by Erica C. Barnett
(This article was originally published by PubliCola and has been reprinted under an agreement.)
The cessation of open warfare between Mayor Jenny Durkan and the Seattle City Council over the 2021 budget doesn’t make for the most dramatic headlines (see above), but the detente between the two feuding branches could mean a budget compromise that won’t end in another spate of open warfare.
The Council’s budget proposal makes dramatic cuts to Durkan’s proposal to designate $100 in funding “for BIPOC communities,” fulfills the City’s 2019 promise to invest proceeds from the the sale of publicly owned land in South Lake Union into housing and anti-displacement programs, and cuts the size of the police department by about 20%, with a commitment to spend the savings from those reductions on community safety projects through a participatory budgeting process, which the budget also funds.
On Monday, Durkan issued a statement praising the Council’s budget for “continuing that historic $100 million for communities through slightly different community-led processes.” This was a departure from Durkan’s previous position on the Council’s spending priorities. Last month, a mayoral spokeswoman responded to questions about the racial equity implications of Durkan’s $100 million plan by suggesting that the Council’s own spending proposals, including plans for COVID relief, participatory budgeting, and police department cuts, had not gone through a proper vetting to see if they truly benefited Black, Indigenous, and People of Color communities.
During a press conference on Tuesday, I asked about this seeming contradiction. Durkan responded that while she hasn’t read all of the Council’s budget amendments, “my read on it is that they are also committing $100 million to community investments, and I am really heartened that they have followed my lead to do so.” Durkan said she was “disappointed” that the Council wasn’t spending even more on BIPOC communities, given a new revenue forecast that adds more than $32 million to the 2021 budget.
“I’m very hopeful that when we come out of this, and when there’s a final budget, that we actually have a path forward that makes real on the commitment that we will invest generational investments in the city of Seattle” over the next 10 years, she said.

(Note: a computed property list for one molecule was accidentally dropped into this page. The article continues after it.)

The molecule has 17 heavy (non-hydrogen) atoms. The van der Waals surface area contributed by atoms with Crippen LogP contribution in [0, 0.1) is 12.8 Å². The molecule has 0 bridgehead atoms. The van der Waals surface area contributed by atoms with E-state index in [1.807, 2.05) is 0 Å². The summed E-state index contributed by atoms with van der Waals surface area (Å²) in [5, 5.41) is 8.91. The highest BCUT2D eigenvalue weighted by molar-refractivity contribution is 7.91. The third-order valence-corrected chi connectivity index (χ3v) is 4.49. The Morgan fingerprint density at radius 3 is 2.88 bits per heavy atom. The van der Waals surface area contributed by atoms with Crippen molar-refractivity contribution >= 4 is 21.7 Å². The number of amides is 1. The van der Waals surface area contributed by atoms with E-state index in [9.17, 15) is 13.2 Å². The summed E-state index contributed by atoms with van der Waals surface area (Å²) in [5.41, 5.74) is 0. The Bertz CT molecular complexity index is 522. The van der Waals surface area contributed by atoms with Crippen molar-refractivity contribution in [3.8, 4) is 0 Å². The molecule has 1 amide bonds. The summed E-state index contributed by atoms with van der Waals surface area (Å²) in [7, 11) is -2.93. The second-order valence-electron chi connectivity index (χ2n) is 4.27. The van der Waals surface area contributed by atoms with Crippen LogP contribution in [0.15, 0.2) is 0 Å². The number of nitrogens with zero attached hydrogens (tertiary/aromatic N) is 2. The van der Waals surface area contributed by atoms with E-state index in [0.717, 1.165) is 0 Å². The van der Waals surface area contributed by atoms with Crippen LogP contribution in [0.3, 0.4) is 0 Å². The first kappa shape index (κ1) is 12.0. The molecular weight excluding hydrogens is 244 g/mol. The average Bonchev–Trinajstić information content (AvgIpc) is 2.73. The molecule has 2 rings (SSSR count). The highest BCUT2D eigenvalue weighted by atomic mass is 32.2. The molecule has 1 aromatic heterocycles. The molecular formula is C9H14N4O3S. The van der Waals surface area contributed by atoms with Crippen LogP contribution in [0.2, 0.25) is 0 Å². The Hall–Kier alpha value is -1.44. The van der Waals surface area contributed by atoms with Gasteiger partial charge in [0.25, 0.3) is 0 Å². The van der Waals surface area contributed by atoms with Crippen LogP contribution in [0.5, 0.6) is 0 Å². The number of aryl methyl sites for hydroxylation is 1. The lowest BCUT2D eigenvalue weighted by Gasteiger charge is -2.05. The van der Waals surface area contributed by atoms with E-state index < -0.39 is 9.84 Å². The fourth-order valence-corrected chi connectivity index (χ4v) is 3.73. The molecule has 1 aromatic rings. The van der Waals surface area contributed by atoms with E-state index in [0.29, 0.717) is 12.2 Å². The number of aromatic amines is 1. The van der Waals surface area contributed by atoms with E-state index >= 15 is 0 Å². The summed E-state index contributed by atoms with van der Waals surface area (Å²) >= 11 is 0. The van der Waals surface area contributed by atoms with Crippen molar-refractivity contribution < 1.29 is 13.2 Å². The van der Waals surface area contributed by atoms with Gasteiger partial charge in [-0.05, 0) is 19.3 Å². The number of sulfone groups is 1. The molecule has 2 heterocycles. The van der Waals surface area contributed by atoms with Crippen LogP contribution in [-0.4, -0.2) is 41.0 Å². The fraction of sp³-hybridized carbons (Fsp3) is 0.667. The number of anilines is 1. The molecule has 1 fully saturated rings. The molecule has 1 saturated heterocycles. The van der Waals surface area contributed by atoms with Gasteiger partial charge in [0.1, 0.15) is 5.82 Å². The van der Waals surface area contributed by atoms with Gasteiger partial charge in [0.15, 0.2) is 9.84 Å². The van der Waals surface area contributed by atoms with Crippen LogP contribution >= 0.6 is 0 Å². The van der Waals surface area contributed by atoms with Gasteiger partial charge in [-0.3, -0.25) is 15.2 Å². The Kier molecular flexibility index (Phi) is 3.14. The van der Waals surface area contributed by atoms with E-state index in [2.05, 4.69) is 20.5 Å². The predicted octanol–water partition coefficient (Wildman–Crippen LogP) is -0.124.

The Council’s proposal is still a recessionary budget. Instead of massive spending increases, it reprioritizes limited dollars in ways that advocates for sweeping, immediate change may find frustrating. But it also puts significant leverage in the hands of the community groups leading the process of participatory budgeting, and promises significant funding for that process.
“They are also committing $100 million to community investments, and I am really heartened that they have followed my lead to do so.” —Mayor Jenny Durkan, referring to the City Council
In reporting on the Council’s previous budget discussions, I’ve talked about many individual, one-off budget changes Councilmembers are proposing — from an analysis of “transportation impact fees” levied on new housing to funding for energy efficiency audits to the restoration of the City’s nightlife advisor position. This post will look at a few high-stakes, big-ticket spending areas, including investment in community-led alternatives to police.
Major Cuts to the Mayor’s Equitable Communities Initiative
As I mentioned, the Council’s budget chops $70 million from the mayor’s $100 million fund to pay for future investments in BIPOC communities. That money would be redistributed as follows: